Cuba's Fidel Castro knocks sweet-talking Obama after 'honey-coated' visit

Discussion in 'Politics, Religion, Social Issues' started by thermodynamic, Mar 28, 2016.

  1. thermodynamic Suspended

    thermodynamic

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    #1
  2. FieldingMellish Suspended

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    This is just so instructive. From the article:

    HAVANA (Reuters) - Retired leader Fidel Castro accused U.S. President Barack Obama of sweet-talking the Cuban people during his visit to the island last week and ignoring the accomplishments of Communist rule, in an opinion piece carried by all state-run media on Monday.

    Obama's visit was aimed at consolidating a detente between the once intractable Cold War enemies and the U.S. president said in a speech to the Cuban people that it was time for both nations to put the past behind them and face the future "as friends and as neighbors and as family, together."

    "One assumes that every one of us ran the risk of a heart attack listening to these words," Castro said in his column, dismissing Obama's comments as "honey-coated" and reminding Cubans of the many U.S. efforts to overthrow and weaken the Communist government.

    Castro, 89, laced his opinion piece with nationalist sentiment and, bristling at Obama's offer to help Cuba, said the country was able to produce the food and material riches it needs with the efforts of its people.

    "We don't need the empire to give us anything," he wrote.
     
  3. rdowns macrumors Penryn

    rdowns

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    #3
    BREAKING: Fidel Castro now polling ahead of Ted Cruz in Wisconsin, 6% behind Trump.
     
  4. Eraserhead macrumors G4

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  5. chown33 macrumors 604

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    The Fidel bot is.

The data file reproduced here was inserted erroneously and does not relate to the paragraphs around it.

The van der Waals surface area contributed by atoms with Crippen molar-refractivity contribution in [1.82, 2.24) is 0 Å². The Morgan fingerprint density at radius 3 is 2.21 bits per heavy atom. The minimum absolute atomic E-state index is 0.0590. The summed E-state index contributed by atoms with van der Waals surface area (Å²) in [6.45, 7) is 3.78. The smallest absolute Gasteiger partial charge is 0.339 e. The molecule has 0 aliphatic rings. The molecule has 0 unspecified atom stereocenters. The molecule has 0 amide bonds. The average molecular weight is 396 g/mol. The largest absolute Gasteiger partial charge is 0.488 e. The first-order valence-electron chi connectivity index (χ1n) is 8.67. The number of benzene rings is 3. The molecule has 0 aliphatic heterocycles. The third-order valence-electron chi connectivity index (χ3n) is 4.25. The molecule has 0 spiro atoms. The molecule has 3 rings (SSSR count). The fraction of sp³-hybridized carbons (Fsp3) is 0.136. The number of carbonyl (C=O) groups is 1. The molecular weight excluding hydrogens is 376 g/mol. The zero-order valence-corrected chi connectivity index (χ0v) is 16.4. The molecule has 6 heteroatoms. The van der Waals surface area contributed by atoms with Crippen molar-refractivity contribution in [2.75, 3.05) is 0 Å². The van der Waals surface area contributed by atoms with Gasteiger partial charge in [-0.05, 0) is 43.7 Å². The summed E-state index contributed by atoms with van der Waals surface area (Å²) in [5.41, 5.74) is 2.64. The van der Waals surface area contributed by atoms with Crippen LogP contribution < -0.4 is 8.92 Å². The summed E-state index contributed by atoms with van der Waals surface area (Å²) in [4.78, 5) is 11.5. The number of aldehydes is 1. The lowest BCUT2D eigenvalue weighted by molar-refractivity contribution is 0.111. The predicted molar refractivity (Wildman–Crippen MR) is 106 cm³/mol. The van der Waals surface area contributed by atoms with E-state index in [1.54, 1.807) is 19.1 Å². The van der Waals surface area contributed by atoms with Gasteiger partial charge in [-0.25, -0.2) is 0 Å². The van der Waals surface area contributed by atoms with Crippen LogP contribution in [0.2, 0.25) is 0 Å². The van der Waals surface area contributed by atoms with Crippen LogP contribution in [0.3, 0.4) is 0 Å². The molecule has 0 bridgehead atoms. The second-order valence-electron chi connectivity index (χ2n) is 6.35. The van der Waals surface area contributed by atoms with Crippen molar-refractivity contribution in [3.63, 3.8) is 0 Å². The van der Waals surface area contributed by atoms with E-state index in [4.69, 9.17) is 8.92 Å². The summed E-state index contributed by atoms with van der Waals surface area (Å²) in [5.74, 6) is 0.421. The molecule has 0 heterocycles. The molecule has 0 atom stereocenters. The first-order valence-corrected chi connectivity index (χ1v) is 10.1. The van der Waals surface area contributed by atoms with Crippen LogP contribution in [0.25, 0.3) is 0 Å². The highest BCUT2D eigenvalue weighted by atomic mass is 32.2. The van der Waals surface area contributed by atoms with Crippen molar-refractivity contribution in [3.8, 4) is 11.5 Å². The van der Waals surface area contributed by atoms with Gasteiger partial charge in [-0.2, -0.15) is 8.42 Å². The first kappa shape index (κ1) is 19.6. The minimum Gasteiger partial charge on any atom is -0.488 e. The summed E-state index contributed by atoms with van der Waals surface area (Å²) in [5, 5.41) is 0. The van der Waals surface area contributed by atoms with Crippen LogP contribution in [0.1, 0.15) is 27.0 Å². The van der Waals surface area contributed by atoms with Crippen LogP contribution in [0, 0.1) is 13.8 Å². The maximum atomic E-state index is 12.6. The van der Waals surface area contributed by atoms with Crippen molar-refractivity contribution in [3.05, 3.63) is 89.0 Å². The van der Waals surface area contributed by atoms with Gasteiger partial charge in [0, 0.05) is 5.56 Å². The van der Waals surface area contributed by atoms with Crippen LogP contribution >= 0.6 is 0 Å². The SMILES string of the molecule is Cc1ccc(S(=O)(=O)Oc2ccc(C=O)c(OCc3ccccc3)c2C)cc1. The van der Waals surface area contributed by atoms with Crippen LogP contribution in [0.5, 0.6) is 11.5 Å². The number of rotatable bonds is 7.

6. aaronvan Suspended

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    Obama gets punked again. He also insulted Argentina by traipsing into town on their most solemn day of remembrance, thus making it all about him instead of the disappeared. Totally classless.
     
  7. Eraserhead macrumors G4

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    So should Obama have rearranged? Even though Argentinas government was apparently fine with it?
     
  8. Scepticalscribe, Mar 28, 2016
    Last edited: Mar 29, 2016

    Scepticalscribe Contributor

    Scepticalscribe

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    How tasteless, @Eraserhead, of you to raise something as singularly irrelevant as a salient fact into such a discussion.

    When I read the story, I wondered how long it would take for a thread on this subject to be started by……individuals with predictable views on such matters.

    To my mind, it is clear that President Obama is using his last year in office to try to defuse some very long standing foreign policy issues, and to try to normalise relations with some of these countries.

    Fidel Castro no longer leads Cuba, and hasn't done so for some time: he may be respected, revered even in some quarters, but, politically, his views are no longer those that govern policy formation in that country.
     
  9. aaronvan Suspended

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    Of course the corrupt Argentine government was fine with it. The people certainly weren't, however, and especially not the families of the disappeared.
     
  10. thewitt macrumors 68020

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    Normalized relations with Cuba won't last as long as Castro continues to run the government with the iron first of communism. Liberal, naive Americans believe that all we have to do is apologize and Cuba will welcome us with open arms.

    Not going to happen without another revolution in Cuba.